Versioning Vocabularies in a Linked Data World by Diane Hillmann and Jon Phipps (Metadata Management Associates LLC), Gordon Dunsire (Indenpendent consultant)
Policies regarding change management in open or public vocabularies used in the context of Linked Open Data have lagged behind those driving other web-based communities of practice. A fresh emphasis on vocabulary management and maintenance has begun to emerge, as the reliance on potentially volatile vocabularies, and the implications of their ongoing growth and change, has begun to permeate the conversation.
Particularly in libraries, where management of commonly used vocabularies has long been a community wide activity, management of vocabularies has been seen as the realm of larger institutions and organizations. This centralized control has been workable (if slow to evolve to incorporate new needs) so long as data distribution has also been centralized, but this pattern of distribution has become more questionable as a transition to the more open world of Linked Data begins to demonstrate the inflexibility of traditional practices. As more attention shifts to new vocabulary standards and usages outside libraries, researchers and innovative organizations have sought to take advantage of this boom in interest, but unlike librarians, they have little experience in implementation over time.
Merging the technology of the Semantic Web with the information management experience of libraries seems a reasonable strategy, but better understanding by all of where practices must change is critical.
From UNIMARC bibliographic and authority record to Linked Open Data by Mirna Willer (University of Zadar) and Leonardo Jelenković (UNIBIS)
The paper describes results of the research project aimed at publishing bibliographic and authority data of the Croatian Union Catalogue CROLIST, and potentially other catalogues that implement IFLA UNIMARC formats as Linked Open Data (LOD). Problems of mapping UNIMARC records in RDF using available ontological vocabularies are being described. Namely, the choice should have be made regarding the methodology used: whether to map UNIMARC records to a set of published vocabularies such as Dublin Core, ISBD, Bibo, Foaf, etc. – following the mix&match method applied by some of the national libraries (BL, BnF), or to map the data in parallel to all those vocabularies, which published namespaces that are relevant to bibliographic and authority data. In the latter case, the UNIMARC record data would be published by using UNIMARC, ISBD, DC, Bibo, MADS, RDA, EDM, DNB gnd, etc. namespaces allowing the services that "talk" a particular language to reuse the published data conforming to their needs. Additionally, such an approach would, on the one hand, retain the context of the data and the informational value of the UNIMARC vocabularies – rich and lonely, and on the other, enable the reuse of "dumbed-down" data in simpler vocabularies such as DC and Bibo by library and non-library communities and users – poor and popular. Still, the third approach would be to expose one's data in one vocabulary only, whether a locally or internationally published vocabulary, and let other services exploit it by taking advantage of the maps that use the sub-property ladder method, (from a fine granularity element to a coarse granularity element) which is being developed by some of the international standards like ISBD.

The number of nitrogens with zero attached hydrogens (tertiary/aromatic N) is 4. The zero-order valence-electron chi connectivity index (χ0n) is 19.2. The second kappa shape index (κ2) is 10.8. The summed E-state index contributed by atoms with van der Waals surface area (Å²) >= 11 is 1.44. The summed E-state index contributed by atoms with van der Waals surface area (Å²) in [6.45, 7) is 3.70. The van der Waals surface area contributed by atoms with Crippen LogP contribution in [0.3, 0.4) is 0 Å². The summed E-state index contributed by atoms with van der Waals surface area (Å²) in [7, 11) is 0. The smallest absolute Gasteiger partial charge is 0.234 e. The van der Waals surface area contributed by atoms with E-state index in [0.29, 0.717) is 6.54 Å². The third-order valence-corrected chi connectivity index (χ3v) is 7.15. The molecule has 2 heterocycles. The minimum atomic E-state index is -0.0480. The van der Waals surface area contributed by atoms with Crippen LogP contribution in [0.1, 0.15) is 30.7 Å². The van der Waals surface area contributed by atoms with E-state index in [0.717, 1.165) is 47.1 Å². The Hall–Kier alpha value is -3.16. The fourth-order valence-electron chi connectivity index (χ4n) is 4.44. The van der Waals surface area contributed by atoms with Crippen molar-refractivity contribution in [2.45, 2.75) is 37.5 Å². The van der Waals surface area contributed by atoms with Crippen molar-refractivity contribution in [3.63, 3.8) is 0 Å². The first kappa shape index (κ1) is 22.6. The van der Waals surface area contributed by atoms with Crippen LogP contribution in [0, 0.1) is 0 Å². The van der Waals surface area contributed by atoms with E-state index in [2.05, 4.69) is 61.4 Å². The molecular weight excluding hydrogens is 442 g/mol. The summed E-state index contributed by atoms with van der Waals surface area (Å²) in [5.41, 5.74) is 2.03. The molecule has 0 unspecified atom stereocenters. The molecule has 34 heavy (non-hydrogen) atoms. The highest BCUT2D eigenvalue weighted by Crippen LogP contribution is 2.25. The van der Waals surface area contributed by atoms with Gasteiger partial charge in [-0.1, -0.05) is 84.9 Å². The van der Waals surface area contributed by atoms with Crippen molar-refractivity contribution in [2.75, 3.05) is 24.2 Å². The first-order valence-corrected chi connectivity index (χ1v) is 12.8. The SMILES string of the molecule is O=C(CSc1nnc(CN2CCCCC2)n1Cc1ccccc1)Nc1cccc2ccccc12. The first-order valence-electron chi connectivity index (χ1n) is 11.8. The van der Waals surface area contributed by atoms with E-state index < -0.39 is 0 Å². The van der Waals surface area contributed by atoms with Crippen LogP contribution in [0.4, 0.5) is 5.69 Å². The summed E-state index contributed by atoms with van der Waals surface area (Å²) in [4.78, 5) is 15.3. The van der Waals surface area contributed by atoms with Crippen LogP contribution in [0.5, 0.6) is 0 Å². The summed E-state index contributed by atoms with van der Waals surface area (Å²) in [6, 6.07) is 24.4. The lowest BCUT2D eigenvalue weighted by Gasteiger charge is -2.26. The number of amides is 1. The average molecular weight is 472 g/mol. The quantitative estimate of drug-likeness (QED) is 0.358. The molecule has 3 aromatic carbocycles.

The choice made for the CROLIST data was the second approach, that is, to publish LOD in parallel available vocabularies, as mappings to other vocabularies would be internally controlled in order to manage and ensure the rendering of their contextual informational value.
Another issue that was dealt with was automatic linking to internal and external LOD sources, such as a local (CROLIST) linked name authority file and external ones such as VIAF, DBpedia, etc. It has been proven that the system's infrastructure will have to be redesigned to provide a linking process that entails reliability and quality control as part of the control of the professional.
A series of other questions were recognised that would require further research and deliberation. Some of these are: Do we know who the users of our LOD are? Can we envisage the usage our LOD will be put into, and should or need we care? Should or need everything be linked OPEN data? How to ensure the sustainability of our standards, or others' standards used in publishing our LOD? How to maintain the Universal Bibliographic Control, that is, how to become the target LOD source for other libraries, and, by extension, non-library services? Will libraries compete or will they produce information pollution if they all expose their linked open data to the Web of data?
Plenary session 3 Q&A
Plenary session 4 moderated by Emmanuelle Bermès (BnF)
Designing Linked Data software and services for libraries
Panel with Schlomo Sanders (Ex Libris), Richard Wallis (OCLC) and Nicolas Chauvat (Logilab)
This session took the form of a panel where vendors and software developers discussed their interest in implementing Linked Data technologies in libraries and other cultural organizations, provided feedback on their experience and showed available tools.